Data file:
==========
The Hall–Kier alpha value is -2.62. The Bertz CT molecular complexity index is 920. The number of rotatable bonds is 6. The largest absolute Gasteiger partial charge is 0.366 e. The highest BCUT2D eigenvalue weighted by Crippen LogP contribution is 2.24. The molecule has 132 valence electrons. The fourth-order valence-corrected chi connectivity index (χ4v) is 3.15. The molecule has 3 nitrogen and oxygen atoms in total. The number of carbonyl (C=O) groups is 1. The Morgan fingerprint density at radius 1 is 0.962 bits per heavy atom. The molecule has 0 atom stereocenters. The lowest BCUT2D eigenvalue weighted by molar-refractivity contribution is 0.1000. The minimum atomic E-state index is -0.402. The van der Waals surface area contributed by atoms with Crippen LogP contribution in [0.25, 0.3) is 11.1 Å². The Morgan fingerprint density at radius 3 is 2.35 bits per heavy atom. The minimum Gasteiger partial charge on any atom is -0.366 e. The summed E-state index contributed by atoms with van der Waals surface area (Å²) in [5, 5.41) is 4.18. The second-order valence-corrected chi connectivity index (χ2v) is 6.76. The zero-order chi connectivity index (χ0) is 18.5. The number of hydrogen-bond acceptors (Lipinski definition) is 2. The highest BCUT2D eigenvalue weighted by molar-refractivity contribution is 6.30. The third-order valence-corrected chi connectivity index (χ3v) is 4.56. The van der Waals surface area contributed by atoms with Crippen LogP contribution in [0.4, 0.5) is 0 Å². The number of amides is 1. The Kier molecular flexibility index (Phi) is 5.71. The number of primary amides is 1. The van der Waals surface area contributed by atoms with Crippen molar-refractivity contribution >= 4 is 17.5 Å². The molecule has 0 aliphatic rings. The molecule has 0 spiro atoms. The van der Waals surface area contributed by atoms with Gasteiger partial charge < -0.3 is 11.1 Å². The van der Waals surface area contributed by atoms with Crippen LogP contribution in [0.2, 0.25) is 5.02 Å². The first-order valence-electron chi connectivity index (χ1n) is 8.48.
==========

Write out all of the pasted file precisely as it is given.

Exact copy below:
The Hall–Kier alpha value is -2.62. The Bertz CT molecular complexity index is 920. The number of rotatable bonds is 6. The largest absolute Gasteiger partial charge is 0.366 e. The highest BCUT2D eigenvalue weighted by Crippen LogP contribution is 2.24. The molecule has 132 valence electrons. The fourth-order valence-corrected chi connectivity index (χ4v) is 3.15. The molecule has 3 nitrogen and oxygen atoms in total. The number of carbonyl (C=O) groups is 1. The Morgan fingerprint density at radius 1 is 0.962 bits per heavy atom. The molecule has 0 atom stereocenters. The lowest BCUT2D eigenvalue weighted by molar-refractivity contribution is 0.1000. The minimum atomic E-state index is -0.402. The van der Waals surface area contributed by atoms with Crippen LogP contribution in [0.25, 0.3) is 11.1 Å². The Morgan fingerprint density at radius 3 is 2.35 bits per heavy atom. The minimum Gasteiger partial charge on any atom is -0.366 e. The summed E-state index contributed by atoms with van der Waals surface area (Å²) in [5, 5.41) is 4.18. The second-order valence-corrected chi connectivity index (χ2v) is 6.76. The zero-order chi connectivity index (χ0) is 18.5. The number of hydrogen-bond acceptors (Lipinski definition) is 2. The highest BCUT2D eigenvalue weighted by molar-refractivity contribution is 6.30. The third-order valence-corrected chi connectivity index (χ3v) is 4.56. The van der Waals surface area contributed by atoms with Crippen LogP contribution in [0.4, 0.5) is 0 Å². The number of amides is 1. The Kier molecular flexibility index (Phi) is 5.71. The number of primary amides is 1. The van der Waals surface area contributed by atoms with Crippen molar-refractivity contribution >= 4 is 17.5 Å². The molecule has 0 aliphatic rings. The molecule has 0 spiro atoms. The van der Waals surface area contributed by atoms with Gasteiger partial charge < -0.3 is 11.1 Å². The van der Waals surface area contributed by atoms with Crippen LogP contribution in [0.2, 0.25) is 5.02 Å². The first-order valence-electron chi connectivity index (χ1n) is 8.48.